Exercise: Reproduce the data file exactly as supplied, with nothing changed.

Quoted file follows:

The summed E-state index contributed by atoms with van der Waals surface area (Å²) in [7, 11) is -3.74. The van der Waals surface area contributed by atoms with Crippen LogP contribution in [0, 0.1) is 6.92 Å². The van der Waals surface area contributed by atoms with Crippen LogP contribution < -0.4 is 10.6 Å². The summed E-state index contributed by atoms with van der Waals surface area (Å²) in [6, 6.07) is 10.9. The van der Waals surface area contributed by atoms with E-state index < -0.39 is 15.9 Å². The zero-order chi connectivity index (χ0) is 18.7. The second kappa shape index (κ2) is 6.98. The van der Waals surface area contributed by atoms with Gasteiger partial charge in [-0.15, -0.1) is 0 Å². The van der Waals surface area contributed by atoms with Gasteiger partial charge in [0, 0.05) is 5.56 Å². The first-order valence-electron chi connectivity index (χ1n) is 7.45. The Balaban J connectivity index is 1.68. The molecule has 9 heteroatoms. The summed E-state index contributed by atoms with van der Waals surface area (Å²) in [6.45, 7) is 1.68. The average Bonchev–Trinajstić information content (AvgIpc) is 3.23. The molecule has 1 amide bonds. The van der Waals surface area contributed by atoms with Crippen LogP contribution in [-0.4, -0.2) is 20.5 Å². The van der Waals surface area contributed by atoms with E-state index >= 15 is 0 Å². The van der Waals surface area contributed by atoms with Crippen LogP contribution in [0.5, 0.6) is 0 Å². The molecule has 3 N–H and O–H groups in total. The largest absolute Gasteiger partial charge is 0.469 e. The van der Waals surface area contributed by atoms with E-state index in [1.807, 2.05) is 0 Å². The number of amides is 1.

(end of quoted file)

The summed E-state index contributed by atoms with van der Waals surface area (Å²) in [7, 11) is -3.74. The van der Waals surface area contributed by atoms with Crippen LogP contribution in [0, 0.1) is 6.92 Å². The van der Waals surface area contributed by atoms with Crippen LogP contribution < -0.4 is 10.6 Å². The summed E-state index contributed by atoms with van der Waals surface area (Å²) in [6, 6.07) is 10.9. The van der Waals surface area contributed by atoms with E-state index < -0.39 is 15.9 Å². The zero-order chi connectivity index (χ0) is 18.7. The second kappa shape index (κ2) is 6.98. The van der Waals surface area contributed by atoms with Gasteiger partial charge in [-0.15, -0.1) is 0 Å². The van der Waals surface area contributed by atoms with Gasteiger partial charge in [0, 0.05) is 5.56 Å². The first-order valence-electron chi connectivity index (χ1n) is 7.45. The Balaban J connectivity index is 1.68. The molecule has 9 heteroatoms. The summed E-state index contributed by atoms with van der Waals surface area (Å²) in [6.45, 7) is 1.68. The average Bonchev–Trinajstić information content (AvgIpc) is 3.23. The molecule has 1 amide bonds. The van der Waals surface area contributed by atoms with Crippen LogP contribution in [-0.4, -0.2) is 20.5 Å². The van der Waals surface area contributed by atoms with E-state index >= 15 is 0 Å². The van der Waals surface area contributed by atoms with Crippen LogP contribution in [0.5, 0.6) is 0 Å². The molecule has 3 N–H and O–H groups in total. The largest absolute Gasteiger partial charge is 0.469 e. The van der Waals surface area contributed by atoms with E-state index in [1.807, 2.05) is 0 Å². The number of amides is 1.